FIND in
<--prev V22 next-->

From: "Alice Turner" <al@interport.net>
Subject: (urth) Re: Digest urth.v022.n002
Date: Wed, 2 Dec 1998 19:04:06 

>>From: Nigel Price <NigelPrice1@compuserve.com>
>>Wombat, a.k.a. Kevin Maroney, wrote:
>>>>John 19:30 cum ergo accepisset Iesus acetum dixit consummatum est et
>>>> inclinato capite tradidit spiritum
>>>>("And when Jesus had received the vinegar, he said "It is finished" and
>>>>bowed his head and gave up his spirit.")
>>Yeah, bummer isn't it?  Definitely "consummatum est" ("it is
>>rather than "terminus est" in the Vulgate.  I still haven't found my copy
>>And, of course, I looked at John 19.30 and found "consummatum est", which
>>just about put the tin lid on a bad day, much of the afternoon of which I
>Fear not, friend Nigel--your position is salvageable. I have it on good
>authority that Jesus' grasp of Latin was pretty weak. In fact, he hardly
>used it at all, preferring the local patois (Hebrew? Aramaic? Dang, my
>seminary days were wasted, I fear. No, the Sergeant doth not jest--he
>spent a year in seminary, during which he learned nothing.)

>Of course, we all know that the words of Jesus as recorded in the Latin
>Vulgate are themselves a translation--actually, a translation of a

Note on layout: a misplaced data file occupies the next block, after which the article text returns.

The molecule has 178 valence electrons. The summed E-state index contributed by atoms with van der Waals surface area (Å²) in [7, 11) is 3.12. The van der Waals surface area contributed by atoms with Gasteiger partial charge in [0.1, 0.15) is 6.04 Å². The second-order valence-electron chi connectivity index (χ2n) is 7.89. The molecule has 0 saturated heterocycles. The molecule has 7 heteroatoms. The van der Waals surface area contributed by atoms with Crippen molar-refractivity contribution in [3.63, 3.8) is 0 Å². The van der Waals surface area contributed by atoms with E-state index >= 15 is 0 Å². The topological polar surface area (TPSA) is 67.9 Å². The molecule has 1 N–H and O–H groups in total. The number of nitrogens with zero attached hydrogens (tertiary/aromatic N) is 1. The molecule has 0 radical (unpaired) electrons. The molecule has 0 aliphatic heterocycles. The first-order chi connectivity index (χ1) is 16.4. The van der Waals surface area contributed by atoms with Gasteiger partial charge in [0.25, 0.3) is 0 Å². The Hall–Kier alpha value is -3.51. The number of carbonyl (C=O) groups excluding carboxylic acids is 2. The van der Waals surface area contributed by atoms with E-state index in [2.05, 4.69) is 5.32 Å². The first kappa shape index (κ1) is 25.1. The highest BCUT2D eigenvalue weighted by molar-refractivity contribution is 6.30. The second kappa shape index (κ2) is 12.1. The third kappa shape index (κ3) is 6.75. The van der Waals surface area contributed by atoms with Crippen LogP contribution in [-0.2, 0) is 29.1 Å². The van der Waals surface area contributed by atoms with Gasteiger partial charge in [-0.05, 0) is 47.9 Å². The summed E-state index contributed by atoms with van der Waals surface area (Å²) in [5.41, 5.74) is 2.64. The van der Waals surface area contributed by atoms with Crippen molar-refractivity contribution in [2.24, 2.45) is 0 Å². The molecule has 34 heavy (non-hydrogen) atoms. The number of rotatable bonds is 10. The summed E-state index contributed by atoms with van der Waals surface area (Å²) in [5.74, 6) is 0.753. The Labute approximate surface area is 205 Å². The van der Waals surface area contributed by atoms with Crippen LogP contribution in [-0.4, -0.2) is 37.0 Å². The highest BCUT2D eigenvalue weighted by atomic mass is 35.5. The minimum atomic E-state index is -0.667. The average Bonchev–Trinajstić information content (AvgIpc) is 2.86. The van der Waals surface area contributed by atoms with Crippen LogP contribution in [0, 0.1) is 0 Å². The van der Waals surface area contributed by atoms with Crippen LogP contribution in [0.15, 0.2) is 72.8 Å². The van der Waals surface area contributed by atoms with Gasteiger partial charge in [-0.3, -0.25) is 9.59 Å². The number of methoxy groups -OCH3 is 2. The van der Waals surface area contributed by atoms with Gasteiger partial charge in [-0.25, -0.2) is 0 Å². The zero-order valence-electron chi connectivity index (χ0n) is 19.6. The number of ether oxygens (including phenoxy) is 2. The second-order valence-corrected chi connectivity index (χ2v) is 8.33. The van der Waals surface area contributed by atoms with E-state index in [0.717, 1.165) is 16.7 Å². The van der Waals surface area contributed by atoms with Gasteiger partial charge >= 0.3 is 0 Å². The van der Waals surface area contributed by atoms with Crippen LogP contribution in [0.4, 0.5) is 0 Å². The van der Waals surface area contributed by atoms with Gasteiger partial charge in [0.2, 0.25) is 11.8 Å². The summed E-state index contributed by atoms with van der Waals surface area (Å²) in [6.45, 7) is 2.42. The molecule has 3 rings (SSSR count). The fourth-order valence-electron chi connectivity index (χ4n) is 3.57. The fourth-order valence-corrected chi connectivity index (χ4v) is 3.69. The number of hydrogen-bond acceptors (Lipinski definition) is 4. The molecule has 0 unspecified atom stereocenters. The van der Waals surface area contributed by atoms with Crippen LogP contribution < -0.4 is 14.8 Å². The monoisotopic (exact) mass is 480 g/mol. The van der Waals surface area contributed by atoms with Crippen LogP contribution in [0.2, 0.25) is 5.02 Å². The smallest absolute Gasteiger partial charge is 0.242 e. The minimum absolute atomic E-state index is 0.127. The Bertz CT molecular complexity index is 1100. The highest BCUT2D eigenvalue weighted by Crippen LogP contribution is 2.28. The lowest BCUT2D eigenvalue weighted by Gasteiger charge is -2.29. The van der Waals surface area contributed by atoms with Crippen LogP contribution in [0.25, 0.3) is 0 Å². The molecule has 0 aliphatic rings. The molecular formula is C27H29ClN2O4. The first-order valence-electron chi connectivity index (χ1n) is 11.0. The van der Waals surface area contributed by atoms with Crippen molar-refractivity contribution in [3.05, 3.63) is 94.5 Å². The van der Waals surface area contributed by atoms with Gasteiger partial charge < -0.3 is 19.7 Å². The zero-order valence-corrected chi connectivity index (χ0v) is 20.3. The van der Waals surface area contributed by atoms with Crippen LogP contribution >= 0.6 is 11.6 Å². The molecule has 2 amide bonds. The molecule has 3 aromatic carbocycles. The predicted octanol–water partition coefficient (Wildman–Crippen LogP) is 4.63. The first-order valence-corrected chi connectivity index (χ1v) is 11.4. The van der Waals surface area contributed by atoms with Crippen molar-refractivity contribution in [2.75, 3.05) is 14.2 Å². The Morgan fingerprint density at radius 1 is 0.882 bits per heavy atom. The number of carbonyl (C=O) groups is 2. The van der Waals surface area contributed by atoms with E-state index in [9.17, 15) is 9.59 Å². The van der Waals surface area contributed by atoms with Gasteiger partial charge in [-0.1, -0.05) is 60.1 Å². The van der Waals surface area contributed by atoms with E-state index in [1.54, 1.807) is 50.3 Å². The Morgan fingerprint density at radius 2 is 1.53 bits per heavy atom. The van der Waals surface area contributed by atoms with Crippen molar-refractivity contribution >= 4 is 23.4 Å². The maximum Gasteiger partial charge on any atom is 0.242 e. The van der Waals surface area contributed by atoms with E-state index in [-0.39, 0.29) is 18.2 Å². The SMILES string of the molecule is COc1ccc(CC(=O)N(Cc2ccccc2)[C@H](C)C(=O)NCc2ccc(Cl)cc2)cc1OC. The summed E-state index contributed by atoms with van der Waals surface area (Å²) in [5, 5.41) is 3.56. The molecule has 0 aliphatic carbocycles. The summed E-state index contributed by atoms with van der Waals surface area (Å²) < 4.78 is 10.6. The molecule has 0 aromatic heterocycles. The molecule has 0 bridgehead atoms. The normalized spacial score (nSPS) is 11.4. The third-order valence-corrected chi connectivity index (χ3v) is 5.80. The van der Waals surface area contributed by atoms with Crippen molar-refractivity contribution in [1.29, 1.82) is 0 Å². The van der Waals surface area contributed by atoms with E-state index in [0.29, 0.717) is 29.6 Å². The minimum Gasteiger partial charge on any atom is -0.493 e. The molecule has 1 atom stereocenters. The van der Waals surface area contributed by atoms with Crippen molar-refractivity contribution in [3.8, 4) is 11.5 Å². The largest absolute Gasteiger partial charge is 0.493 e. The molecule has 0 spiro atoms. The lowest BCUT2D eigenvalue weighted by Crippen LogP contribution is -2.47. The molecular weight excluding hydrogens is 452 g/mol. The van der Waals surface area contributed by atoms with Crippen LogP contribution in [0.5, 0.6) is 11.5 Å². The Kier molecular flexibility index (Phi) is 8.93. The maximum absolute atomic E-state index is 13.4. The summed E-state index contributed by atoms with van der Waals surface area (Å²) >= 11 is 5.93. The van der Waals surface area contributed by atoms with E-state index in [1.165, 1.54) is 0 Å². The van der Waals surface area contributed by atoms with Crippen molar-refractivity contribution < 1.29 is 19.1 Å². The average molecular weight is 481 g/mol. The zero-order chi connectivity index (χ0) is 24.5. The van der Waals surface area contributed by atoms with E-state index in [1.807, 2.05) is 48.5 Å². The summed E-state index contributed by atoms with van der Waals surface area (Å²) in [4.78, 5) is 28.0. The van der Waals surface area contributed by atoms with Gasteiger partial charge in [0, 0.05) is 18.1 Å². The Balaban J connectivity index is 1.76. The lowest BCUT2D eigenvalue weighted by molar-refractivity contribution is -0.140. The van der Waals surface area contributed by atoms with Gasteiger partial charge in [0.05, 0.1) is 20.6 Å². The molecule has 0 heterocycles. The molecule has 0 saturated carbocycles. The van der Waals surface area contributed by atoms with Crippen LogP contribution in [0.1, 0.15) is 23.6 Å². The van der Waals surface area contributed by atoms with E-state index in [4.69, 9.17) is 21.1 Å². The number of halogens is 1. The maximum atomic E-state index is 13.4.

>translation, since the New Testament was first recorded in Greek...which
>Jesus probably didn't speak either.

Actually, according to something I read somewhere lately (don't you love
that?--such a perfect Usenet reference), perhaps an article in The Atlantic,
Jesus may well have spoken some or even a fair amount of Greek, from the
evidence that the next town over from Nazareth (the name of which escapes
me, naturally) was a highly Hellenicized trading town---before you pounce to
point out that the occupation was Roman, not Greek, the author made the
point that the lingua franca was at that time Greek (you take my
meaning--the English of today, heh, heh).

On the other hand, it's unlikely that he went around spouting Greek at
wedding parties, on top of Mounts and on the cross.

> I think it's reasonable to
>suggest that "terminus est" may be translated into English as "it is
>finished", and that Wolfe was aware of this.  I've always been partial to
>that translation of the sword's name (and I've said so before).

I also. But then I've always been partial to the Sarge.


*More Wolfe info & archive of this list at http://www.urth.net/urth/

<--prev V22 next-->